Alfa Romeo sold less than 70.000 cars globally in 2019. The lack of any significant model launch since 2015, among other factors, have stalled the brand's revival promised by then-CEO Sergio Marchionne. But it's not always been this way...
10) Giulietta (1977-1985) - 379.692 units
At the bottom of the chart, we find a big favorite of mine, the 1977 Giulietta. Its sharp, minimalist design gave the Giulietta a very distinct personality from the Alfetta it was based on. Very successful in its day, the Giulietta is still kind of underrated now. One of the reasons why I chose it as a subject for my very first book, back in 2018.
9) Alfa 75 (1985-1992) - 386.767 units
The last rear-drive Alfa Romeo saloon until the current Giulia came along, the 75 is a perennial favorite among the Alfisti.
Developed on a shoestring budget from older components by a company on the verge of bankruptcy, not many would have given the 75 a chance.
Yet many did, especially in Italy. The 75's blend of sweet handling, lusty engines, and aggressive design made it a strong seller during its seven-year lifespan.
8) Giulietta (2010-2020) - 417.922 units
The sun is about to set on the Giulietta, after ten long years on the market. This makes the production figure I'm quoting here provisional, as cars are still being made this year. However, the final tally isn't likely to grow much, given only 15.690 Giuliettas were made in 2019, with 2020's output likely to be lower still.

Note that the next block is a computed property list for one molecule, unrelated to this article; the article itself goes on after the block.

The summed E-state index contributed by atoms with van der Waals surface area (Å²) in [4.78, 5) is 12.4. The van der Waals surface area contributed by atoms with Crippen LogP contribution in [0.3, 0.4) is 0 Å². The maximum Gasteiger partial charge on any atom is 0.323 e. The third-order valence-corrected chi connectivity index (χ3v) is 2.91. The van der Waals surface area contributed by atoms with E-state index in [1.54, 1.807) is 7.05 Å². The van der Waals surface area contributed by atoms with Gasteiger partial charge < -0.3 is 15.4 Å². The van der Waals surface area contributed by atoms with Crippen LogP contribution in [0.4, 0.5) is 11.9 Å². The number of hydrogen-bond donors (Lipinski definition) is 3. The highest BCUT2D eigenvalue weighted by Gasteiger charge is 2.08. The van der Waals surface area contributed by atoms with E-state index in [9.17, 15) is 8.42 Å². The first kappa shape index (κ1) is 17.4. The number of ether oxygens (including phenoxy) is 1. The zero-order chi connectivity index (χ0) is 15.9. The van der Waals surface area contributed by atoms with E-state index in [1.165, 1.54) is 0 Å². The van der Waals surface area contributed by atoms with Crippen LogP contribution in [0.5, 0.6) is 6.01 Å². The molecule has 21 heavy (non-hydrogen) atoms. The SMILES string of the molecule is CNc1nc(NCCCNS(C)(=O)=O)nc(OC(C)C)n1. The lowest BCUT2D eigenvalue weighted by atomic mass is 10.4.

7) 145/6 (1994-2000) - 454.332 units
Given that both models replaced the 33 and only the rear end differed between the 145 and 146, I thought these two models could be considered as one for this video's purpose.
6) Alfetta (1972-1984) - 472.868 units
The Alfetta introduced the transaxle configuration that would underpin two decades of Arese production. Despite the growing threat of foreign competition and patchy build quality because of turmoil at the factory, the Alfetta sold very well throughout its 12 years lifespan.
5) Giulia (1962-1977) - 572.626 units
The original Giulia needs no introduction. Over half a million of these boxy saloons left the Arese lines over a 15-years production run that's often hailed as the Marque's finest hour.
4) 147 (2000-2010) - 651.823 units
I believe the 147 still is one of the prettiest hatchbacks ever designed, especially in its original, pre-restyling form. Combined with excellent handling, the generous TS 16v, and "common rail" JTD engines, it made the 147 an irresistible proposition for many.
3) 156 (1997-2007) - 673.347 units
I still vividly remember the huge sensation the 156 caused in 1997. Upon launch, the local Alfa Romeo dealers were swarmed with people who could hardly believe their eyes. But the 156 was much more than a pretty face. The first automobile on the market with powerful, yet refined "common rail" diesel engines, the 156 handled as beautifully as it looked, thanks to its sophisticated suspension design. Small wonder it proved one of Alfa's greatest hits.
2) Alfa 33 (1983-1994) - 989.324 units
You didn't expect this one, huh?
Yet the humble little 33 went tantalizingly close to breaking a million sales, creating a new generation of Alfisti in the process. Its design certainly played a big part in the 33's success. Under the direction of Ermanno Cressoni, the Centro Stile Alfa Romeo managed to give the 33 a more upmarket presence than the Alfasud it was based on.
1) Alfasud (1972 - 1984) - 1.017.387 units
It may be rarer than most Ferraris nowadays. Yet, the Alfasud still holds the record as the most successful Alfa Romeo of all time. Given the Marque's recent track record, the Alfasud is likely to retain its place for a long time.